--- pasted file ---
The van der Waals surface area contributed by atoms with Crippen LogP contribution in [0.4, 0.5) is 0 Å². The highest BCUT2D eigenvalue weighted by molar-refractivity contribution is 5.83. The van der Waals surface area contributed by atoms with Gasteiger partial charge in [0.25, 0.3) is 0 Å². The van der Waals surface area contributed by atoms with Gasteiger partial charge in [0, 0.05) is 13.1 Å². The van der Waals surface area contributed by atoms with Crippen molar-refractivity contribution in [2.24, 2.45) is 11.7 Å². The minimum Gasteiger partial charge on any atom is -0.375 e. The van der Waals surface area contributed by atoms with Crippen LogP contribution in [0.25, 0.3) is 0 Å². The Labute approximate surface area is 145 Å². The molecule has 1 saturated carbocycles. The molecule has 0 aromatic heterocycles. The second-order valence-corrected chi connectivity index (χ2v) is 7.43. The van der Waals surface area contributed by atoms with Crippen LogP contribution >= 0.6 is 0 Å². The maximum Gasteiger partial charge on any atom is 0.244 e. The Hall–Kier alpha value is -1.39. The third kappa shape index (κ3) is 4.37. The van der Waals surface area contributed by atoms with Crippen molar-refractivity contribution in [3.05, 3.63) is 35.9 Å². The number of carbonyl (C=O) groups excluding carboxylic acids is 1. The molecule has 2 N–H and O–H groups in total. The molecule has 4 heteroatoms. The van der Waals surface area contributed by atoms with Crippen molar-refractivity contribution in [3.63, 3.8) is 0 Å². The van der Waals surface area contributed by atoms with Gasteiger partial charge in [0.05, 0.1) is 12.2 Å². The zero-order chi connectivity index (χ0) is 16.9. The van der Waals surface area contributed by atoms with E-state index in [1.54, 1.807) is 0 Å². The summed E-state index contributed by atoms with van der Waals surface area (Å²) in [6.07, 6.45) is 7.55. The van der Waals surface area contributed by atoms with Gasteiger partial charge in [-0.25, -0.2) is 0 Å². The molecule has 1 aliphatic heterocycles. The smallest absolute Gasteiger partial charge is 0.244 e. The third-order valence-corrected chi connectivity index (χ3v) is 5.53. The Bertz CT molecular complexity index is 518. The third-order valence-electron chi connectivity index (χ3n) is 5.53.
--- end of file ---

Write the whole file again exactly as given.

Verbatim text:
The van der Waals surface area contributed by atoms with Crippen LogP contribution in [0.4, 0.5) is 0 Å². The highest BCUT2D eigenvalue weighted by molar-refractivity contribution is 5.83. The van der Waals surface area contributed by atoms with Gasteiger partial charge in [0.25, 0.3) is 0 Å². The van der Waals surface area contributed by atoms with Gasteiger partial charge in [0, 0.05) is 13.1 Å². The van der Waals surface area contributed by atoms with Crippen molar-refractivity contribution in [2.24, 2.45) is 11.7 Å². The minimum Gasteiger partial charge on any atom is -0.375 e. The van der Waals surface area contributed by atoms with Crippen LogP contribution in [0.25, 0.3) is 0 Å². The Labute approximate surface area is 145 Å². The molecule has 1 saturated carbocycles. The molecule has 0 aromatic heterocycles. The second-order valence-corrected chi connectivity index (χ2v) is 7.43. The van der Waals surface area contributed by atoms with Crippen LogP contribution >= 0.6 is 0 Å². The maximum Gasteiger partial charge on any atom is 0.244 e. The Hall–Kier alpha value is -1.39. The third kappa shape index (κ3) is 4.37. The van der Waals surface area contributed by atoms with Crippen molar-refractivity contribution in [3.05, 3.63) is 35.9 Å². The number of carbonyl (C=O) groups excluding carboxylic acids is 1. The molecule has 2 N–H and O–H groups in total. The molecule has 4 heteroatoms. The van der Waals surface area contributed by atoms with Crippen molar-refractivity contribution in [3.63, 3.8) is 0 Å². The van der Waals surface area contributed by atoms with Gasteiger partial charge in [0.05, 0.1) is 12.2 Å². The zero-order chi connectivity index (χ0) is 16.9. The van der Waals surface area contributed by atoms with E-state index in [1.54, 1.807) is 0 Å². The summed E-state index contributed by atoms with van der Waals surface area (Å²) in [6.07, 6.45) is 7.55. The van der Waals surface area contributed by atoms with Gasteiger partial charge in [-0.25, -0.2) is 0 Å². The molecule has 1 aliphatic heterocycles. The smallest absolute Gasteiger partial charge is 0.244 e. The third-order valence-corrected chi connectivity index (χ3v) is 5.53. The Bertz CT molecular complexity index is 518. The third-order valence-electron chi connectivity index (χ3n) is 5.53.